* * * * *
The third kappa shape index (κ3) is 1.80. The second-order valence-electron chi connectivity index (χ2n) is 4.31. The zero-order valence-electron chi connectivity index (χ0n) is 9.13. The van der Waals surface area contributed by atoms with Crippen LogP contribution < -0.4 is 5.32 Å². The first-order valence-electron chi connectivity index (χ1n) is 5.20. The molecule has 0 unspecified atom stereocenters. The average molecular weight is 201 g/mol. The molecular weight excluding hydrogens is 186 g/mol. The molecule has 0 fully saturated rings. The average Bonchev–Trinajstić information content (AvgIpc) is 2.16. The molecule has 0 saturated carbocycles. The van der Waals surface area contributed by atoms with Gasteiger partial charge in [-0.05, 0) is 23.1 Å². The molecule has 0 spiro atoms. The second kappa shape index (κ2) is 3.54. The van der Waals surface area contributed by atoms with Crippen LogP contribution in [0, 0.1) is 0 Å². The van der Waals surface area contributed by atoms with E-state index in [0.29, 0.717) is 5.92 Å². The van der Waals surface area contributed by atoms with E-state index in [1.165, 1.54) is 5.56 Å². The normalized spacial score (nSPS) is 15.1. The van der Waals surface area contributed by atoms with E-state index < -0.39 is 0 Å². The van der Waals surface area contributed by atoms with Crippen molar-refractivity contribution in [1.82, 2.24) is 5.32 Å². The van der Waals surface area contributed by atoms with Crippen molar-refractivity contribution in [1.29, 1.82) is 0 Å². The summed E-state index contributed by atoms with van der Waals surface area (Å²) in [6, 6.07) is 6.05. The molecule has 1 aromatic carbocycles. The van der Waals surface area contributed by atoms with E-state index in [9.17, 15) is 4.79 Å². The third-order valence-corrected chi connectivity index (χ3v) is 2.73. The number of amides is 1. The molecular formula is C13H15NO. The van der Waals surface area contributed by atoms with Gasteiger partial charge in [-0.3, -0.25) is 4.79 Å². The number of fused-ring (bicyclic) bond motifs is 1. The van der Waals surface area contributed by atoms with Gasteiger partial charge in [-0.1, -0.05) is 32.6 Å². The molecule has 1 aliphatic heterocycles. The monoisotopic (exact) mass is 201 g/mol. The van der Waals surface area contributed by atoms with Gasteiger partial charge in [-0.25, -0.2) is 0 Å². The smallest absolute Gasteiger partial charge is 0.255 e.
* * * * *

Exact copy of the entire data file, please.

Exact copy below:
The third kappa shape index (κ3) is 1.80. The second-order valence-electron chi connectivity index (χ2n) is 4.31. The zero-order valence-electron chi connectivity index (χ0n) is 9.13. The van der Waals surface area contributed by atoms with Crippen LogP contribution < -0.4 is 5.32 Å². The first-order valence-electron chi connectivity index (χ1n) is 5.20. The molecule has 0 unspecified atom stereocenters. The average molecular weight is 201 g/mol. The molecular weight excluding hydrogens is 186 g/mol. The molecule has 0 fully saturated rings. The average Bonchev–Trinajstić information content (AvgIpc) is 2.16. The molecule has 0 saturated carbocycles. The van der Waals surface area contributed by atoms with Gasteiger partial charge in [-0.05, 0) is 23.1 Å². The molecule has 0 spiro atoms. The second kappa shape index (κ2) is 3.54. The van der Waals surface area contributed by atoms with Crippen LogP contribution in [0, 0.1) is 0 Å². The van der Waals surface area contributed by atoms with E-state index in [0.29, 0.717) is 5.92 Å². The van der Waals surface area contributed by atoms with E-state index in [1.165, 1.54) is 5.56 Å². The normalized spacial score (nSPS) is 15.1. The van der Waals surface area contributed by atoms with E-state index < -0.39 is 0 Å². The van der Waals surface area contributed by atoms with Crippen molar-refractivity contribution in [1.82, 2.24) is 5.32 Å². The van der Waals surface area contributed by atoms with Crippen molar-refractivity contribution in [1.29, 1.82) is 0 Å². The summed E-state index contributed by atoms with van der Waals surface area (Å²) in [6, 6.07) is 6.05. The molecule has 1 aromatic carbocycles. The van der Waals surface area contributed by atoms with E-state index in [9.17, 15) is 4.79 Å². The third-order valence-corrected chi connectivity index (χ3v) is 2.73. The number of amides is 1. The molecular formula is C13H15NO. The van der Waals surface area contributed by atoms with Gasteiger partial charge in [-0.3, -0.25) is 4.79 Å². The number of fused-ring (bicyclic) bond motifs is 1. The van der Waals surface area contributed by atoms with Gasteiger partial charge in [-0.1, -0.05) is 32.6 Å². The molecule has 1 aliphatic heterocycles. The monoisotopic (exact) mass is 201 g/mol. The van der Waals surface area contributed by atoms with Gasteiger partial charge in [-0.25, -0.2) is 0 Å². The smallest absolute Gasteiger partial charge is 0.255 e.